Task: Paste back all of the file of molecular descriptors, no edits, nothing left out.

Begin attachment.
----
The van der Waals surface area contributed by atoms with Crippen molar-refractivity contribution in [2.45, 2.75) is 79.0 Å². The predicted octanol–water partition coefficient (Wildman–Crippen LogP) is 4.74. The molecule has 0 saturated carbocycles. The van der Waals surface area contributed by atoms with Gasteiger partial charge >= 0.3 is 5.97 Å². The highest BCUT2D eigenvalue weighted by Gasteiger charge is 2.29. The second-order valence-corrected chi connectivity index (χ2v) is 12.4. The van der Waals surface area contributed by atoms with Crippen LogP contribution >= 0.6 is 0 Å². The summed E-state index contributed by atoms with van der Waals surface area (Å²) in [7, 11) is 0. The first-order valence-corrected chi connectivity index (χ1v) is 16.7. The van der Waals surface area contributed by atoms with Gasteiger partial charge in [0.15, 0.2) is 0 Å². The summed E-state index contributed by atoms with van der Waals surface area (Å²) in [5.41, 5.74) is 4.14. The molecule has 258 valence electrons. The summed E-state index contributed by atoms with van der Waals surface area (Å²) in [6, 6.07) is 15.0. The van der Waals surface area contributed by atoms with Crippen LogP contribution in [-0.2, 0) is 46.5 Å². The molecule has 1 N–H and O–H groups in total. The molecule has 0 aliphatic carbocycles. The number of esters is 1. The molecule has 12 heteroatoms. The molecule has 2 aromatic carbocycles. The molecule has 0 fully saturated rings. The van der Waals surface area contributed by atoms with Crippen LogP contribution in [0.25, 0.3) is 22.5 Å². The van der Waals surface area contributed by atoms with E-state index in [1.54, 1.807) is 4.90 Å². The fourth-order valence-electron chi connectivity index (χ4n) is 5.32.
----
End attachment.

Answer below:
The van der Waals surface area contributed by atoms with Crippen molar-refractivity contribution in [2.45, 2.75) is 79.0 Å². The predicted octanol–water partition coefficient (Wildman–Crippen LogP) is 4.74. The molecule has 0 saturated carbocycles. The van der Waals surface area contributed by atoms with Gasteiger partial charge >= 0.3 is 5.97 Å². The highest BCUT2D eigenvalue weighted by Gasteiger charge is 2.29. The second-order valence-corrected chi connectivity index (χ2v) is 12.4. The van der Waals surface area contributed by atoms with Crippen LogP contribution >= 0.6 is 0 Å². The summed E-state index contributed by atoms with van der Waals surface area (Å²) in [7, 11) is 0. The first-order valence-corrected chi connectivity index (χ1v) is 16.7. The van der Waals surface area contributed by atoms with Gasteiger partial charge in [0.15, 0.2) is 0 Å². The summed E-state index contributed by atoms with van der Waals surface area (Å²) in [5.41, 5.74) is 4.14. The molecule has 258 valence electrons. The summed E-state index contributed by atoms with van der Waals surface area (Å²) in [6, 6.07) is 15.0. The van der Waals surface area contributed by atoms with Crippen LogP contribution in [-0.2, 0) is 46.5 Å². The molecule has 1 N–H and O–H groups in total. The molecule has 0 aliphatic carbocycles. The number of esters is 1. The molecule has 12 heteroatoms. The molecule has 2 aromatic carbocycles. The molecule has 0 fully saturated rings. The van der Waals surface area contributed by atoms with Crippen LogP contribution in [0.25, 0.3) is 22.5 Å². The van der Waals surface area contributed by atoms with E-state index in [1.54, 1.807) is 4.90 Å². The fourth-order valence-electron chi connectivity index (χ4n) is 5.32.